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Publication numberUS3652270 A
Publication typeGrant
Publication dateMar 28, 1972
Filing dateJan 10, 1969
Priority dateJan 10, 1969
Publication numberUS 3652270 A, US 3652270A, US-A-3652270, US3652270 A, US3652270A
InventorsYamashita Akio
Original AssigneeMatsushita Electric Ind Co Ltd
Export CitationBiBTeX, EndNote, RefMan
External Links: USPTO, USPTO Assignment, Espacenet
Recording devices
US 3652270 A
Abstract
A recording device comprising in series a first electrode, a layer containing a dispersed mixture of at least a semiconductor and an electrical insulator having one side contacting said electrode, a solid layer of an electrical insulator contacting the other side of the first mentioned layer, and a second electrode disposed on the other side of the solid insulator layer in electrical contact therewith. The second electrode may be either in direct abutting contact with the solid insulator layer or may act thereon through either a fluorescent phosphor layer or a photoconductive layer. When a voltage is applied between the electrodes, a charge of the same polarity as that of the first electrode is stored in both the layer of the mixture of semiconductor and insulator and in the solid insulator layer.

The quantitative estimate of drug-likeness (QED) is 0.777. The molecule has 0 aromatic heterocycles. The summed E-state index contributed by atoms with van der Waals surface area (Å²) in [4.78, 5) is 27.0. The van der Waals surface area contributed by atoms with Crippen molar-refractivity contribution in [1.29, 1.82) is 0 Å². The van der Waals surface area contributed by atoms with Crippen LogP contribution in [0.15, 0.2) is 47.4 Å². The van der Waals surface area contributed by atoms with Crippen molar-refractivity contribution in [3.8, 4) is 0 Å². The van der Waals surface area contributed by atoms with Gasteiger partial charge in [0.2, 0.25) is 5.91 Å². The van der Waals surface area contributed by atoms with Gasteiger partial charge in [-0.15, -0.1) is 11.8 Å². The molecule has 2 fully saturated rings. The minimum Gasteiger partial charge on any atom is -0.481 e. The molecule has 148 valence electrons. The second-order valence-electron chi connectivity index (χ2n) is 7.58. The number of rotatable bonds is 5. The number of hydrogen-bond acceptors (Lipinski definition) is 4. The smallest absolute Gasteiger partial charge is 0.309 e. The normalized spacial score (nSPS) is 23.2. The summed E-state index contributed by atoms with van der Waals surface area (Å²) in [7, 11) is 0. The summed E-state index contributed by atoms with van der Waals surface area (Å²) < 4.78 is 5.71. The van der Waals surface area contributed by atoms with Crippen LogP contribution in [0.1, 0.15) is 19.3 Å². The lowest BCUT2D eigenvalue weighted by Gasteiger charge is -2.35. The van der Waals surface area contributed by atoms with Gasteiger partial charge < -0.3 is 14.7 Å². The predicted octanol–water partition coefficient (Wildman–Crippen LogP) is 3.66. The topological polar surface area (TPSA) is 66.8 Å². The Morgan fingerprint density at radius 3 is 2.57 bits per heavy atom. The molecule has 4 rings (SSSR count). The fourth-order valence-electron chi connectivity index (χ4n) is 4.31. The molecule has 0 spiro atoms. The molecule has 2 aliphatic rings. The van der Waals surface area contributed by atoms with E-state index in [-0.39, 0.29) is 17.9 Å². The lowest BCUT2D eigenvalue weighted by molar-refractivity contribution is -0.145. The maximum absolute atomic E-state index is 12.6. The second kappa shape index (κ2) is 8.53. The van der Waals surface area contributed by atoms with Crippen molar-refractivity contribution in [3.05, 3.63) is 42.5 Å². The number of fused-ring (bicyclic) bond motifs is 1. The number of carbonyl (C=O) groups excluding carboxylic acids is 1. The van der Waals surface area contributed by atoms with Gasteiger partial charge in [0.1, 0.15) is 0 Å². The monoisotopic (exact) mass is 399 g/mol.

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Description  (OCR text may contain errors)

United States Patent Yamashita 1451 Mar. 28, 1972 [54} RECORDING DEVICES [56] llelerences clted [72] Inventor: Aklo Ylmashita, lkeda-shi, Japan UNITED STATES PATENTS M ts hi E] t i I d l C Ltd. 2,277,013 3/1942 Carlson ..96/l.$ 73 Asslgnee 0 1; Japan c n p 2,739,243 3/1956 Sheldon .250/211 2,817,277 12/1957 Bogdonofi... .....96/1.5 Filed: Jan. 1 1969 2,853,383 9/1958 Keck ....96/l 2,896,507 7/1959 Mast et a1. ..96/1 X [211 APPL 793322 2,912,592 11/1959 Mayer ..25o/211 Rem! Application 2,940,848 6/ 1960 Kostelec et a1.. 96/1 .8 X 3,057,719 10/1962 Byrne et al ..96/1 [63] Continuation of Ser. No. 350,830, Mar. 10, 1964, 3,121,006 2/1964 Middleto 1 1, 96/1 5 abandoned. 3,124,456 3/1964 Moore ..96/ 1.4 3,160,541 12/1964 Wollentin .1 17/218 X [30] Foreign Application Priority Data 3,199,086 8/1965 Kallmahn et a1. ..96/ 1.5 X